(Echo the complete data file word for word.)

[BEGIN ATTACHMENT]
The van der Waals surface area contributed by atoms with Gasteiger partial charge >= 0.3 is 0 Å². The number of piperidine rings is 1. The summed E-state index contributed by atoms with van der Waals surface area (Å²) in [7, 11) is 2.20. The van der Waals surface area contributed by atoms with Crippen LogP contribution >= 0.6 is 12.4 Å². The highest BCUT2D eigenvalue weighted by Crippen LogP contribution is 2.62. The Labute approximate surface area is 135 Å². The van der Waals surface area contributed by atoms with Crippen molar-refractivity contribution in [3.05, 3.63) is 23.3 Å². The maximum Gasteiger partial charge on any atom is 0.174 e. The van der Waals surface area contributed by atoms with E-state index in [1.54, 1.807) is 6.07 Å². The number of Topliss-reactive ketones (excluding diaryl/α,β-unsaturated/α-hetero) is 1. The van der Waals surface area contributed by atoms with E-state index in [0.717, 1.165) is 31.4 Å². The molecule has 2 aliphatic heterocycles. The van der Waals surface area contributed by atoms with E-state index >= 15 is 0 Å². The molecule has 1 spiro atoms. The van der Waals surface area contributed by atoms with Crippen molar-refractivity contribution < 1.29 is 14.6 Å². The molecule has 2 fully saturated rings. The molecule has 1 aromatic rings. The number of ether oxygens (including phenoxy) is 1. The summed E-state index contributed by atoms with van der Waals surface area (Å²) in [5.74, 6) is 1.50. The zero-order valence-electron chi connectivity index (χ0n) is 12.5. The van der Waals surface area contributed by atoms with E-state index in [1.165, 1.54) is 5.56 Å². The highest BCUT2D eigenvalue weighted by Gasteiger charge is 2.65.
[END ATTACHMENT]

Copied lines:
The van der Waals surface area contributed by atoms with Gasteiger partial charge >= 0.3 is 0 Å². The number of piperidine rings is 1. The summed E-state index contributed by atoms with van der Waals surface area (Å²) in [7, 11) is 2.20. The van der Waals surface area contributed by atoms with Crippen LogP contribution >= 0.6 is 12.4 Å². The highest BCUT2D eigenvalue weighted by Crippen LogP contribution is 2.62. The Labute approximate surface area is 135 Å². The van der Waals surface area contributed by atoms with Crippen molar-refractivity contribution in [3.05, 3.63) is 23.3 Å². The maximum Gasteiger partial charge on any atom is 0.174 e. The van der Waals surface area contributed by atoms with E-state index in [1.54, 1.807) is 6.07 Å². The number of Topliss-reactive ketones (excluding diaryl/α,β-unsaturated/α-hetero) is 1. The van der Waals surface area contributed by atoms with E-state index in [0.717, 1.165) is 31.4 Å². The molecule has 2 aliphatic heterocycles. The van der Waals surface area contributed by atoms with E-state index >= 15 is 0 Å². The molecule has 1 spiro atoms. The van der Waals surface area contributed by atoms with Crippen molar-refractivity contribution < 1.29 is 14.6 Å². The molecule has 2 fully saturated rings. The molecule has 1 aromatic rings. The number of ether oxygens (including phenoxy) is 1. The summed E-state index contributed by atoms with van der Waals surface area (Å²) in [5.74, 6) is 1.50. The zero-order valence-electron chi connectivity index (χ0n) is 12.5. The van der Waals surface area contributed by atoms with E-state index in [1.165, 1.54) is 5.56 Å². The highest BCUT2D eigenvalue weighted by Gasteiger charge is 2.65.